Compliance

Making sense of the big new auditing standards

The Center for Audit Quality’s Vanessa Teitelbaum spoke to CFO Brew.
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Sergiy Trofimov Photography/Getty Images

· 4 min read

A pair of updates to auditing standards has the potential to reshape how firms prove that their issuer audits are up to snuff while reframing how auditors think of their role in the financial reporting process.

The May 13 passage of new standards on responsibility and quality control by the Public Company Accounting Oversight Board (PCAOB) is the latest development in a movement to increase the auditor’s role in a growing range of reporting and compliance tasks, including cybersecurity, fraud, and ESG.

The updates are vastly different. The responsibility standard (AS 1000) is billed as a clarification of existing standards—on an auditor’s role, independence, skills, and professional values like thoroughness and skepticism—that are now packaged in a single document that’s easier to follow. (Well, as easy to follow as a 138-page document can be.) Meanwhile, the quality control standard (QC 1000) adds a host of new requirements that include new processes, programs, and reporting.

The rigorous QC standard was “creating a continuous feedback loop for improvement,” the PCAOB said in a press release following its vote. Board chair Erica Williams drove the point home: “When quality control systems operate effectively, quality audits follow, and investors are better protected.”

Got the message. Some industry groups, including the Center for Audit Quality (CAQ), had pushed back on parts of both AS 1000 and QC 1000 since they were proposed in 2023 and 2022, respectively. But the PCAOB’s updates left at least the CAQ pretty happy overall.

“We’re still digesting the details” of the final standards, Vanessa Teitelbaum, CAQ’s senior director of professional practice, told CFO Brew the day after they were passed, but both “will improve audit quality.”

AS you were. The PCAOB took pains in its press release to emphasize that the new responsibility standard won’t add new work or liability, “but simply clarifies those that already exist.” Backstory: The board had gotten an earful, via public comments, over concerns that a previous draft would make auditors legally liable to investors of the companies they audited. But the board listened to that earful. The statement that auditors don’t have a new legal responsibility to investors “was an important clarification that addressed our concern,” CAQ’s Teitelbaum told CFO Brew.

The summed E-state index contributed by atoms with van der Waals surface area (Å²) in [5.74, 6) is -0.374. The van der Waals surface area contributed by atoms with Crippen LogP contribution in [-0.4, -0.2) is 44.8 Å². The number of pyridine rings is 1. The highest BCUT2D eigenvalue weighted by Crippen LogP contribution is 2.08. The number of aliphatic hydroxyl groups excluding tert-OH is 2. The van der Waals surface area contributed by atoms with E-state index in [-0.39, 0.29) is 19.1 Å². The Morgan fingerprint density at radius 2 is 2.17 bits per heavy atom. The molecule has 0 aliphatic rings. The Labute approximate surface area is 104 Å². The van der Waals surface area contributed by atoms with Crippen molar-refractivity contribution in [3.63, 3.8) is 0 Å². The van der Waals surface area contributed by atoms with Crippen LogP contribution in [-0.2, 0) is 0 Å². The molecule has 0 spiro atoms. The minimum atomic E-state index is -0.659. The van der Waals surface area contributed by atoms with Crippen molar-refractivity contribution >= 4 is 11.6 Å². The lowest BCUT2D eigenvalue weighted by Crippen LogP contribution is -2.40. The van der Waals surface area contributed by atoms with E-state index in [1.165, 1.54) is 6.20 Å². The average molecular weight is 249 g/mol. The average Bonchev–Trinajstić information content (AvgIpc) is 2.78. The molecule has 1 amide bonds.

In addition to combining those standards so that they’re easier to follow, the PCAOB in the most recent iteration of this rule, sought to “clarify the engagement partner’s responsibility to exercise due professional care” as they oversee the audit and shortened the timeline for submitting post-audit documentation from 45 to 14 days. It also asserts that auditors should be skeptical “throughout the audit process,” not just during “the evaluation of the sufficiency and appropriateness of audit evidence.”

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Control yourself. Firms registered with the PCAOB will have to design a quality control system that addresses the firm’s unique risks and to reevaluate the system each year in a new filing to the board. Firms that audit more than 100 issuers per year will need to find an outside party to check their quality control process and to review engagements as they go along. Big firms will also need to create a program that receives and resolves confidential complaints and set up an automated system to check if investments that compromise the independence of their audits.

Teitelbaum said the board’s revisions to its initial proposals had addressed the CAQ’s worries that AS 1000 would “change or expand the auditors’ legal obligations to investors” and that QC 1000 would make firms create a separate quality control system from the ones used to comply with the International Standard on Quality Management 1, the International Auditing and Assurance Standards Board (IAASB) standard that took effect in late 2022. It appears that QS 1000 “for the most part will allow firms to have one system,” Teitelbaum said.

The group didn’t get everything it wanted in the final version. Like PCAOB board member Christina Ho, who voted against QS 1000, the CAQ had opposed the PCAOB’s requirement to design a quality control system if the firm doesn’t audit issuers.

What’s next. Both new standards still need to be approved by the Securities and Exchange Commission. Pending SEC signoff, AS 1000 will go into effect for audits and financial statements in the first fiscal year starting after Dec. 15, although firms that audit fewer than 100 issuers will get an extra year (Dec. 15, 2025) to comply with the new 14-day timeline to submit post-audit documentation. Firms will need to start complying with QC 1000 by Dec. 15, 2025, assuming the SEC approves it.

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CFO Brew helps finance pros navigate their roles with insights into risk management, compliance, and strategy through our newsletter, virtual events, and digital guides.